[music-dsp] Re: Declipping
arcane at arcanemethods.com
Tue Feb 22 23:08:41 EST 2005
Nigel Redmon wrote:
>> The zero insertion is a distorting process wherein the distortion
>> products all happen to be above the original band limit so that
>> post-filtering it removes them and only them. No?
> OK, but what is the rationale behind distorting the signal in this way?
Only zeros force all the alias components to be outside the
> If you treat the samples as impulses, inserting zeros isn't a
> "technique"--it's just doing the obvious. I can explain the upsampling
> process in a few sentences, using the impulse model, and I think it
> would be pretty hard for you to come up with math that shows that the
> results are flawed.
I don't think it is flawed from an operational standpoint, I
just find it incorrect to think of sampled data as only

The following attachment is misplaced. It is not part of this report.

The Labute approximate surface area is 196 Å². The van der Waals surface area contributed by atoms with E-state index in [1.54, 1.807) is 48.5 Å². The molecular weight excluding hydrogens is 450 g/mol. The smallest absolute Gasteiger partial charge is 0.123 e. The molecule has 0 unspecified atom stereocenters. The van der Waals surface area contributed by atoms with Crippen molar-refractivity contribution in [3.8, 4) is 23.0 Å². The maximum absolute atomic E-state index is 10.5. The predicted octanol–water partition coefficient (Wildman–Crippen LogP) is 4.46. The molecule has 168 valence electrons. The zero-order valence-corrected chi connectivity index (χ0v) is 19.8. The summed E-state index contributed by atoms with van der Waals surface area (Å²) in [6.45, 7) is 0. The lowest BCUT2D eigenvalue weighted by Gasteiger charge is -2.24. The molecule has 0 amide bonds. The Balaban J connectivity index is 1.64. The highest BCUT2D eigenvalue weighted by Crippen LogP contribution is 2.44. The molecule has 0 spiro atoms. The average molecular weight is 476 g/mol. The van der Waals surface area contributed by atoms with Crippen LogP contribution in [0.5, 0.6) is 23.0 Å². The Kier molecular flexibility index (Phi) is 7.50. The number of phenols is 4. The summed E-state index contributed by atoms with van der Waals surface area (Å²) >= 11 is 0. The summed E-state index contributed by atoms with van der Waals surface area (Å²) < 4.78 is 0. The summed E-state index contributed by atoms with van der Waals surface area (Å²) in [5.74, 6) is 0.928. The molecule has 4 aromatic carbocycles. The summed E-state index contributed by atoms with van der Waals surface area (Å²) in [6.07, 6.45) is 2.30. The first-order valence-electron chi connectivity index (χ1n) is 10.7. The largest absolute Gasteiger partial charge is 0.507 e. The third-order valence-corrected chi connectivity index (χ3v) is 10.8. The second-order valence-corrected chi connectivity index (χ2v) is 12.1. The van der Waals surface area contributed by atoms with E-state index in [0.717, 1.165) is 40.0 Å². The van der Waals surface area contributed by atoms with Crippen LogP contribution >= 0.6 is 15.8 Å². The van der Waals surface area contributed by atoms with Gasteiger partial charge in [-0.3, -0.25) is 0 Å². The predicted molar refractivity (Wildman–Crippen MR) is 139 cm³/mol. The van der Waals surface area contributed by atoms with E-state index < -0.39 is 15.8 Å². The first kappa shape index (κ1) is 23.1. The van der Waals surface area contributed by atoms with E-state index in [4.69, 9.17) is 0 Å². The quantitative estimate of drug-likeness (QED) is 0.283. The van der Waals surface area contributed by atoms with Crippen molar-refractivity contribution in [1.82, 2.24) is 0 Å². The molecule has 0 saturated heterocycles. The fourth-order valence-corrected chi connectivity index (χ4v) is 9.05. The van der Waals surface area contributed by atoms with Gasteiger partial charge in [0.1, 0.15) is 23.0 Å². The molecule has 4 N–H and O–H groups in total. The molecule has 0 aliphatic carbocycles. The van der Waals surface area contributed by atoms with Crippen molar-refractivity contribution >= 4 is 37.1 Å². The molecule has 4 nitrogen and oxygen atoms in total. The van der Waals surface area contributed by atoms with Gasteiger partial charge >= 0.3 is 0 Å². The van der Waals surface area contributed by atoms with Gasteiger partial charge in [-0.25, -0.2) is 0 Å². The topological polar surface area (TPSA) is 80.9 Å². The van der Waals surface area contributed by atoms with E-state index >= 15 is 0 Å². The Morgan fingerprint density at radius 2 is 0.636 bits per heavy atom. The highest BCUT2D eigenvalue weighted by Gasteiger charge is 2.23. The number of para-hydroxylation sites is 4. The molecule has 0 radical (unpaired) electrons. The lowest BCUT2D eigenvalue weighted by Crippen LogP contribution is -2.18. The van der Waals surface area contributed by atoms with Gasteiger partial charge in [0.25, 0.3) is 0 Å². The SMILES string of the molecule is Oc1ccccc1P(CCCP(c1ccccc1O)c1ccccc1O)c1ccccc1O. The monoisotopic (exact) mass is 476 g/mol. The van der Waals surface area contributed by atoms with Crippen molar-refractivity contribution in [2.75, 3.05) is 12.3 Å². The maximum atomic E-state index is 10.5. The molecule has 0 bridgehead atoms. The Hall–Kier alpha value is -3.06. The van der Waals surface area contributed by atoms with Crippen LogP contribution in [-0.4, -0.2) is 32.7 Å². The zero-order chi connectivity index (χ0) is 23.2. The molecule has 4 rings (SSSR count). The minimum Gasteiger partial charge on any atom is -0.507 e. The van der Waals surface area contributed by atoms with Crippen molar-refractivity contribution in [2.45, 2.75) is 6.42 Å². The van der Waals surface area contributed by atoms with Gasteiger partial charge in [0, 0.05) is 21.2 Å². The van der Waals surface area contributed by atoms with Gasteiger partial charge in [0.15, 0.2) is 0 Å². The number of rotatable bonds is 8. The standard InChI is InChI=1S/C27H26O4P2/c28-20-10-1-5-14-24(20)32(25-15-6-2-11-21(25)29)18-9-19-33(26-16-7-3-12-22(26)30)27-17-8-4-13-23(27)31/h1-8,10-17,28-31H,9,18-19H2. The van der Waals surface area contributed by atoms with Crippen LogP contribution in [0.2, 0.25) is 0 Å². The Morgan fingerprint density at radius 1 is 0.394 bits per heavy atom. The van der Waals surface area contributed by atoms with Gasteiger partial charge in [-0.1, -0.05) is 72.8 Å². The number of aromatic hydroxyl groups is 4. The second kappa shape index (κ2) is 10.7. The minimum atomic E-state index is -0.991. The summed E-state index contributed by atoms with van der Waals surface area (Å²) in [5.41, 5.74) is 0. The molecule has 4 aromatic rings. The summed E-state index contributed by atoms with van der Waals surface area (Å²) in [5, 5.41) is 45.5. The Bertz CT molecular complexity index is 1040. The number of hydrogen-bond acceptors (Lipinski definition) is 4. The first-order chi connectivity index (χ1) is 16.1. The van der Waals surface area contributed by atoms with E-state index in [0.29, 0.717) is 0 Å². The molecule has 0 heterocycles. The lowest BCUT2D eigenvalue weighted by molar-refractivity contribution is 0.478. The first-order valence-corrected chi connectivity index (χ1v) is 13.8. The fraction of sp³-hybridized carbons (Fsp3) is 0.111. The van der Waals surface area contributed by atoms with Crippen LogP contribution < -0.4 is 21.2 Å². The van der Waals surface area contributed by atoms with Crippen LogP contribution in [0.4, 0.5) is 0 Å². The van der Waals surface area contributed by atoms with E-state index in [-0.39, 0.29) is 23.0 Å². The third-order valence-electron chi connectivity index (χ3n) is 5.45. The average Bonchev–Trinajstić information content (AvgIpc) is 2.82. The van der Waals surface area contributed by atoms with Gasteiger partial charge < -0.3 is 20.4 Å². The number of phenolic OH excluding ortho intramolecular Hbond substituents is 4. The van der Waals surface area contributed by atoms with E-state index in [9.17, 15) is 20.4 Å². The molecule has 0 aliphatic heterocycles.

having values at the sample points. There is a difference
between what is being represented and the representation
> If you could explain how and why we choose to
> distort the signal--that you view as continuous--with zeros, I'd be
> interested to read it. I'm not saying that you can't come up with one,
> but if it's simpler and more intuitive than my explanation, I'll be
> impressed ;-) (Really, not trying to put you on the spot--just want you
> to think it through.)
Again, we exploit the serendipitous fact that introducing
that particular distortion leaves us with an easy way of
removing what we don't want to be left with what we do want.
Question. If you take the DFT of a sampled impulse response
do you consider the values between the frequency domain
samples to be zero? If not, the domains being duals, why
would one be so considered and the other not be?
"Things should be described as simply as possible, but no
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